Michael & Susan Dell Center for Healthy Living faculty member Dr. Robert Roberts and colleague Dr. Hao Duong with HAIVN: Partnership for Healthy Advancement in Vietnam sought to answer this question by examining a potential mediating factor linking depression and obesity: body image.
In their article titled “Does major depression affect risk for adolescent obesity,” published in the Journal of Affective Disorders last July, the investigators address a previous study that suggested that the relationship between depression and obesity was not a direct one, but rather an indirect relationship through other, unknown processes or factors.
Looking to several studies that identified poor body image as a risk factor for psychological distress, Drs. Roberts and Duong designed their investigation to search for a temporal relationship between depression, body image and obesity among Houston youth.
The authors used DSM-IV diagnosis to identify depressed study subjects, and body mass index (BMI) was used to classify subjects as normal weight, overweight or obese. The researchers then looked at “perceived body weight” to determine good or bad body image.
This is where it gets tricky. To see whether or not body image was indeed a mediating factor between depression and obesity, the investigators tested the association between four models: (1) Whether depression predicts obesity, (2) whether depression predicts body image, (3) whether body image predicts obesity, and (4) whether controlling for body image weakens or removes the connection between depression and obesity.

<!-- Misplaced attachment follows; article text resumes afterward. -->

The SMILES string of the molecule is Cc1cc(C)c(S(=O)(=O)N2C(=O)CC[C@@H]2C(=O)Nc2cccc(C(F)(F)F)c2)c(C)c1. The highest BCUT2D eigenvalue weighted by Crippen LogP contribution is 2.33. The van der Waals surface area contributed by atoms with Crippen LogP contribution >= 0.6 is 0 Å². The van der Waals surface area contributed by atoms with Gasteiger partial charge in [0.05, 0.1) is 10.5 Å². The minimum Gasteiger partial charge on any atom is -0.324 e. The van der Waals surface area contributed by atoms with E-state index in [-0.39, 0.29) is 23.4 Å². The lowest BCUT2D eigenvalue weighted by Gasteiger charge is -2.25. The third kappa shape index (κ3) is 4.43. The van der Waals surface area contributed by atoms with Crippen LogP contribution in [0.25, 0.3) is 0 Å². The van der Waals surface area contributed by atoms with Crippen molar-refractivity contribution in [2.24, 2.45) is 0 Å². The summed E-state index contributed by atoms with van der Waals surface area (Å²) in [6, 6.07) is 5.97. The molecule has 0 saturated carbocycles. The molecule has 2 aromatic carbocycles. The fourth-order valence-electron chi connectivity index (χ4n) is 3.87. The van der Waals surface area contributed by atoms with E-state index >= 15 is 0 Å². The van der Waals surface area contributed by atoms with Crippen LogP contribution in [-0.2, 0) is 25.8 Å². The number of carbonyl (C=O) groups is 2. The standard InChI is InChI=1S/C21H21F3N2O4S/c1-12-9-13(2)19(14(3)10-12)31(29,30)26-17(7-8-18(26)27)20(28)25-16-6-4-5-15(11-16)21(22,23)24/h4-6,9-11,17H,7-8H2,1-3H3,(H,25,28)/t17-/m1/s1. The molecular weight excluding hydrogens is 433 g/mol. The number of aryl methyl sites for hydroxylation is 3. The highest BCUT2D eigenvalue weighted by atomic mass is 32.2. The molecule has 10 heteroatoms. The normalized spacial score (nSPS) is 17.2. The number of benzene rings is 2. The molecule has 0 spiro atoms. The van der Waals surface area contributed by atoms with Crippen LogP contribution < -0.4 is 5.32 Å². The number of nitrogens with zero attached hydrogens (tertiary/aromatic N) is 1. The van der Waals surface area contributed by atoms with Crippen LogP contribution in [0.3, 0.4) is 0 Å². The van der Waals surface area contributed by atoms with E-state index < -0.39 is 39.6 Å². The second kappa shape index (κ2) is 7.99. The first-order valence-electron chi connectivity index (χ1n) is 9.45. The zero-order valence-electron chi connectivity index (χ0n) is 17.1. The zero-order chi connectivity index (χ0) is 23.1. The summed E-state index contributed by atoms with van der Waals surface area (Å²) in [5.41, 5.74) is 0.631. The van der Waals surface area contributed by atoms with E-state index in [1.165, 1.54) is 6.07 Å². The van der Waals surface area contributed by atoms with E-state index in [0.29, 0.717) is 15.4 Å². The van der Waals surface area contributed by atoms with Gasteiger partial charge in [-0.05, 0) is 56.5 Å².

After running the data through this model, the authors revealed some interesting findings. Like in their previous study, major depression was found to predict obesity (1). However, major depression did not predict good or bad body image (2).
Taking depression out of the picture, body image was found to significantly predict obesity but only in girls. (3) The authors discovered that when girls perceived themselves as being overweight, it was very likely that they would be overweight years down the road. However, when looking at the crude rates, that is, before adjusting for other variables, poor body image increased the risk for obesity at follow-up 30-fold for the whole sample, 40-fold for girls.
But here is the kicker: The association between depression and obesity disappeared when the analysis mediated for body image, overall and by gender, confirming the author’s hypothesis that the link between depression and obesity operates through body image. (4) So what does this mean?
Drs. Roberts and Duong interpret the results of the study to suggest that “poor body image is the exposure increasing the risk for obesity,” not depression. Although a relationship between depression and obesity has been previously identified, this study prompts researchers to explore other mediating factors, like body image, that may dissolve that relationship.
This investigation has great implications that can be applied to public health practice. Clinical interventions aimed at addressing obesity should consider adding activities that seek to improve body image of participants to help kids and teens have healthy bodies and healthy minds.
Kayla M Albrecht
2nd Year MPH Candidate
UT School for Public Health Austin Regional Campus